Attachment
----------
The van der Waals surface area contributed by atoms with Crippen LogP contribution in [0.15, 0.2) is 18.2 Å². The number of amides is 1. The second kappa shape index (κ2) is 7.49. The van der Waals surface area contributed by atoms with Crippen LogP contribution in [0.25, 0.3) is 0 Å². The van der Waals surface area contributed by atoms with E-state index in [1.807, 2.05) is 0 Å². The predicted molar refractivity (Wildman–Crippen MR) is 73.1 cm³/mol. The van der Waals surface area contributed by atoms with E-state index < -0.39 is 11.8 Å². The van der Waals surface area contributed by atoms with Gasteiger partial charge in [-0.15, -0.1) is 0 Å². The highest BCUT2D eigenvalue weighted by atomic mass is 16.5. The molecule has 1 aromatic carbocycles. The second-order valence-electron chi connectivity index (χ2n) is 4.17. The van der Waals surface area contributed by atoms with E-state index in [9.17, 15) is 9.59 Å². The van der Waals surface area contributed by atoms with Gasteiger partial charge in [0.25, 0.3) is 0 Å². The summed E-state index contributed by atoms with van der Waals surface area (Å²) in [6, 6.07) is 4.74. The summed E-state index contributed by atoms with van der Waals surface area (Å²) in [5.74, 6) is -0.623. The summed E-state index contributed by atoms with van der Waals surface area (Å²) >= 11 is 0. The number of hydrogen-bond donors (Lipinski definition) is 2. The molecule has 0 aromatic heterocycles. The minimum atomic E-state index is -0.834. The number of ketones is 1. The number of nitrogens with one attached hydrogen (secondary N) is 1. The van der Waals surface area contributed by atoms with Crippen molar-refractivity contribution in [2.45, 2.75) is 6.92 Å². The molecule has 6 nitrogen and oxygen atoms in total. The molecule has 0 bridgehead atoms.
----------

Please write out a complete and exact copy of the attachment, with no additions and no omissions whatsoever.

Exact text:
The van der Waals surface area contributed by atoms with Crippen LogP contribution in [0.15, 0.2) is 18.2 Å². The number of amides is 1. The second kappa shape index (κ2) is 7.49. The van der Waals surface area contributed by atoms with Crippen LogP contribution in [0.25, 0.3) is 0 Å². The van der Waals surface area contributed by atoms with E-state index in [1.807, 2.05) is 0 Å². The predicted molar refractivity (Wildman–Crippen MR) is 73.1 cm³/mol. The van der Waals surface area contributed by atoms with E-state index < -0.39 is 11.8 Å². The van der Waals surface area contributed by atoms with Gasteiger partial charge in [-0.15, -0.1) is 0 Å². The highest BCUT2D eigenvalue weighted by atomic mass is 16.5. The molecule has 1 aromatic carbocycles. The second-order valence-electron chi connectivity index (χ2n) is 4.17. The van der Waals surface area contributed by atoms with E-state index in [9.17, 15) is 9.59 Å². The van der Waals surface area contributed by atoms with Gasteiger partial charge in [0.25, 0.3) is 0 Å². The summed E-state index contributed by atoms with van der Waals surface area (Å²) in [6, 6.07) is 4.74. The summed E-state index contributed by atoms with van der Waals surface area (Å²) in [5.74, 6) is -0.623. The summed E-state index contributed by atoms with van der Waals surface area (Å²) >= 11 is 0. The number of hydrogen-bond donors (Lipinski definition) is 2. The molecule has 0 aromatic heterocycles. The minimum atomic E-state index is -0.834. The number of ketones is 1. The number of nitrogens with one attached hydrogen (secondary N) is 1. The van der Waals surface area contributed by atoms with Crippen molar-refractivity contribution in [2.45, 2.75) is 6.92 Å². The molecule has 6 nitrogen and oxygen atoms in total. The molecule has 0 bridgehead atoms.